Tuniq Tower 120-LFB Heatsink
Author: Rutledge Feman
Editor: Shawn Knight
Date: 06-16-2007
Provided by: Crazy PC
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Installation

Sadly, because the Tower is so heavy (the specifications say 798 grams WITHOUT fan!), it requires a backplate… and a backplate means removing your motherboard. Even though such an inconvenience isn't considered a major drawback any longer, I still think it's a major pain in the butt.





After applying the backplate, you slide the mounting bracket through the bottom of the cooler and place it on the notch I showed you earlier. From here you just apply your thermal grease and screw it down. You might be thinking, “Okay, so the screws keep it from going up and down, and the notch keeps it from going right, left, forward, and backward, then what keeps it from rotating?” Yeah, that's what I was thinking, too. Nothing helps with that, you just screw it down so hard that you couldn't move it if you wanted.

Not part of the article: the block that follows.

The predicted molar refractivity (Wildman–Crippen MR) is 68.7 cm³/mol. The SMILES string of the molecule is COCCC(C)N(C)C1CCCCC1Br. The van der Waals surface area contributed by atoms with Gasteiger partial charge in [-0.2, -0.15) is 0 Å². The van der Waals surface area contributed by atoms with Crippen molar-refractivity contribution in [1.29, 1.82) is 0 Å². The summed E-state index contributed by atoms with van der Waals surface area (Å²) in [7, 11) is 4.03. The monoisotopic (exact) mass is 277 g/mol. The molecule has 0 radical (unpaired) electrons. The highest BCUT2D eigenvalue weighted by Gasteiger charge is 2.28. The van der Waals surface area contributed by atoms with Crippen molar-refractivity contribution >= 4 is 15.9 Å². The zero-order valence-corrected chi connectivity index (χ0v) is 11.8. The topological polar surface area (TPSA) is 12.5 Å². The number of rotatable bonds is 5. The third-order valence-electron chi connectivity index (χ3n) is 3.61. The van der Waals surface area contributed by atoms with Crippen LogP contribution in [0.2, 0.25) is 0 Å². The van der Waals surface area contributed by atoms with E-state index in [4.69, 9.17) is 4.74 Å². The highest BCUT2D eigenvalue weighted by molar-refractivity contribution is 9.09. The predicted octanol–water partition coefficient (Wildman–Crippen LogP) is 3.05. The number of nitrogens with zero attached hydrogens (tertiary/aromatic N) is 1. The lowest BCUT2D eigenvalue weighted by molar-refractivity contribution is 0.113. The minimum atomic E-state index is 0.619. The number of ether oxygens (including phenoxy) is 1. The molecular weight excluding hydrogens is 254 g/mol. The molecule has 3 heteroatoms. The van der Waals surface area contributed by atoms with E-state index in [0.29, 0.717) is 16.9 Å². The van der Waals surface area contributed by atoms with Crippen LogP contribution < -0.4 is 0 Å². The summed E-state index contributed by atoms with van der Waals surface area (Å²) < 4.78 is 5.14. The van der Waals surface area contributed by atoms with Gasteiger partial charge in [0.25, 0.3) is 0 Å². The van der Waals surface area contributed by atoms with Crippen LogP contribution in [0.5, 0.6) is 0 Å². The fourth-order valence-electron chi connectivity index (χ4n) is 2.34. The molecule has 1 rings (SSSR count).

As you can see, since there is so much room before the fins start on the heatpipes, there are absolutely no issues with clearance over the surrounding capacitors and memory, etc. You can make the cooler face any direction if you have the room. I aligned mine so that the fan would point directly towards the rear exhaust fan and all hot air would be ushered promptly out of the case.





Here are some pictures of the cooler fully installed. The knob on the fan controller is a little wider than my expansion slot, so I had to pop it off to install it, but that's not a big deal. The blue LED fan is pretty, but you can't really see much of it except on the mounting bracket because the fins block out most of the light. The cooler fits nicely in the case with a few millimeters before it would be too tall to put my side panel on correctly. Awesome, it's in, let's test it out.


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